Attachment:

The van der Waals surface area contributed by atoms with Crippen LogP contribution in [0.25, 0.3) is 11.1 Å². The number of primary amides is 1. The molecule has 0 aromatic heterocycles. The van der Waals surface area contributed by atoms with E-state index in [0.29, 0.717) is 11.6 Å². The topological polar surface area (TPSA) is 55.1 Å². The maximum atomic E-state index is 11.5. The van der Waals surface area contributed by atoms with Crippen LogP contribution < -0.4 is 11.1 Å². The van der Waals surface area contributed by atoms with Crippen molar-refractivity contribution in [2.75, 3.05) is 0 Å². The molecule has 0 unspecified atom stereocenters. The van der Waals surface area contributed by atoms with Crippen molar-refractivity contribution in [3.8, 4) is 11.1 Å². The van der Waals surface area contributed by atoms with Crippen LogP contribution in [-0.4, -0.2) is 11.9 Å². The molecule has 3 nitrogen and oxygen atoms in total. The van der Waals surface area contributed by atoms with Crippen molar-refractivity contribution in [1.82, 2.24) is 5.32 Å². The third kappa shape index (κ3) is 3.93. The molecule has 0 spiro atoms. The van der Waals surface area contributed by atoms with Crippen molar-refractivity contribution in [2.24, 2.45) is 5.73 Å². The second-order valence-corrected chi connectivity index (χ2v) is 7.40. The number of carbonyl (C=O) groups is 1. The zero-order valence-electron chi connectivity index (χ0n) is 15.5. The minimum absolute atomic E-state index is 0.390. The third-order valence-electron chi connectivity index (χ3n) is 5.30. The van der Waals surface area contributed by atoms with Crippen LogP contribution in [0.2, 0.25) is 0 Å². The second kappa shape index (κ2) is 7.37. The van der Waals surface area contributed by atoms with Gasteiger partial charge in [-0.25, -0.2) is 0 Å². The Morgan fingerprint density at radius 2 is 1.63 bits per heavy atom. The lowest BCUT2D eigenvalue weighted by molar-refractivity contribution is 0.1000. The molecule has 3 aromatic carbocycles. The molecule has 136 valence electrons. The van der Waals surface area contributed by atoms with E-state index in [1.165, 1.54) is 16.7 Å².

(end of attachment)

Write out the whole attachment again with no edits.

The van der Waals surface area contributed by atoms with Crippen LogP contribution in [0.25, 0.3) is 11.1 Å². The number of primary amides is 1. The molecule has 0 aromatic heterocycles. The van der Waals surface area contributed by atoms with E-state index in [0.29, 0.717) is 11.6 Å². The topological polar surface area (TPSA) is 55.1 Å². The maximum atomic E-state index is 11.5. The van der Waals surface area contributed by atoms with Crippen LogP contribution < -0.4 is 11.1 Å². The van der Waals surface area contributed by atoms with Crippen molar-refractivity contribution in [2.75, 3.05) is 0 Å². The molecule has 0 unspecified atom stereocenters. The van der Waals surface area contributed by atoms with Crippen molar-refractivity contribution in [3.8, 4) is 11.1 Å². The van der Waals surface area contributed by atoms with Crippen LogP contribution in [-0.4, -0.2) is 11.9 Å². The molecule has 3 nitrogen and oxygen atoms in total. The van der Waals surface area contributed by atoms with Crippen molar-refractivity contribution in [1.82, 2.24) is 5.32 Å². The third kappa shape index (κ3) is 3.93. The molecule has 0 spiro atoms. The van der Waals surface area contributed by atoms with Crippen molar-refractivity contribution in [2.24, 2.45) is 5.73 Å². The second-order valence-corrected chi connectivity index (χ2v) is 7.40. The number of carbonyl (C=O) groups is 1. The zero-order valence-electron chi connectivity index (χ0n) is 15.5. The minimum absolute atomic E-state index is 0.390. The third-order valence-electron chi connectivity index (χ3n) is 5.30. The van der Waals surface area contributed by atoms with Crippen LogP contribution in [0.2, 0.25) is 0 Å². The second kappa shape index (κ2) is 7.37. The van der Waals surface area contributed by atoms with Gasteiger partial charge in [-0.25, -0.2) is 0 Å². The Morgan fingerprint density at radius 2 is 1.63 bits per heavy atom. The lowest BCUT2D eigenvalue weighted by molar-refractivity contribution is 0.1000. The molecule has 3 aromatic carbocycles. The molecule has 136 valence electrons. The van der Waals surface area contributed by atoms with E-state index in [1.165, 1.54) is 16.7 Å².